Below is the summary of the Beige Book released by the Federal Reserve prepared at the Federal Reserve Bank of Dallas and based on information collected on or before October 5, 2007:
Anecdotal reports from the Federal Reserve Banks suggest economic activity continued to expand in all Districts in September and early October but the pace of growth decelerated since August. Growth was similar to that observed in the last Beige Book in seven Districts--Atlanta, Boston, Chicago, Minneapolis, New York, Philadelphia and St. Louis. The economy grew at a slower rate in five Districts--Cleveland, Dallas, Kansas City, Richmond and San Francisco. The expansion was variously characterized as "moderate," "modest" and "mixed."
Consumer spending expanded, but reports were uneven and suggest growth was slower in September and early October than in August. The manufacturing and service sectors continued to expand, but growth weakened--mostly for products and services related to home construction and real estate transactions. Several manufacturing and service firms reported that weaker domestic demand was offset by strong sales to global markets.
Residential real estate markets continued to weaken, and most Districts reported additional declines in home sales, prices and construction. Financial institutions reported an increase in delinquencies and slight deterioration in credit quality. Lenders in many Districts tightened credit standards, particularly for real estate. The majority of reports indicated an increase in business lending but a decline or slower growth in consumer lending.
Activity in the energy industry is still robust but growth has slowed. Favorable agricultural conditions are contributing to a bumper crop throughout much of the country, but drought continues to hamper production in the southeast.
Contacts in a number of industries indicated a higher-than-usual degree of uncertainty about the outlook for economic activity. Many real estate contacts expect housing markets to remain subdued for several months. At firms without direct ties to real estate and construction, contacts are still wary that credit tightening and slowing construction might slow activity in their industry, but there is cautious optimism because few see much evidence of such spillovers at this time.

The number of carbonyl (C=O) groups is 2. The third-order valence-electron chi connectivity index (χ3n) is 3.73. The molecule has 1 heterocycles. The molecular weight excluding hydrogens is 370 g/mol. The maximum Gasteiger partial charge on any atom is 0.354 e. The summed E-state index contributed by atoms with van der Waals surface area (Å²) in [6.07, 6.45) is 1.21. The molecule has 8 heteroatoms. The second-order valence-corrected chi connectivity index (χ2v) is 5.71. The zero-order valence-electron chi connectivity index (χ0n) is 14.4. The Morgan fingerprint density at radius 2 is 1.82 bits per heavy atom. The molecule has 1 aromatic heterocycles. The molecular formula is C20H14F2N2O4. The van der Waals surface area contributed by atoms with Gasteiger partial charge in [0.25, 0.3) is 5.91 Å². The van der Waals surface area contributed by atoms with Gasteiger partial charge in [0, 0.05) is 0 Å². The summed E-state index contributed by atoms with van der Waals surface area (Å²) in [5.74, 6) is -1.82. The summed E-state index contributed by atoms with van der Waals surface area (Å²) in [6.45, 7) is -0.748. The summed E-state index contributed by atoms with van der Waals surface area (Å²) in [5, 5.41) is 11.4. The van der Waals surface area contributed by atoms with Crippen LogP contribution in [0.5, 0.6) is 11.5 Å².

Job growth eased in some regions, but labor shortages were reported for many occupations in most Districts and are said to be restraining economic activity in some instances. Wages rose moderately except for workers in short supply, where sharp increases were reported for some positions. Upward pressure on input costs are reported in most Districts, but competitive pressures are restraining the ability to pass higher input costs to selling prices in many instances.
Consumer Spending and Tourism
Retail sales increased, but reports were uneven and suggest growth has softened. Sales were weak at department and discount stores and for furniture and other home durables. Purchases of electronics and luxury items remained solid. Unseasonably mild weather dampened apparel sales in some regions.
There appeared to be a high level of uncertainty about the outlook for retail sales, and a few Districts report that retailers have reduced inventories. Vehicle sales were weaker, but reports indicated that sales of fuel-efficient and used cars remained strong. Tourist activity was generally solid.
Factory activity continued to expand, but reports suggested that growth has been dampened by declining output of products used in home construction. A few Districts noted that export demand for other products helped sustain growth. District reports indicated strong growth of sales for paper, steel, machine tools, agricultural machinery, energy equipment, electrical equipment, defense and aerospace, chemicals and health-related equipment.
The outlook for factory activity is uneven. Boston District contacts noted continued weakness in housing and possible negative spillovers from tight credit but point to export growth and new product development as sources of strength. Manufacturers in the Cleveland District anticipate production remaining at current levels or decreasing slightly. Factories in the Kansas City District cut inventory levels and expect further reductions. Automakers in the Chicago District anticipate weakness in auto sales, but the St. Louis District reports major hiring to support the opening of new facilities for motor vehicle parts manufacturing.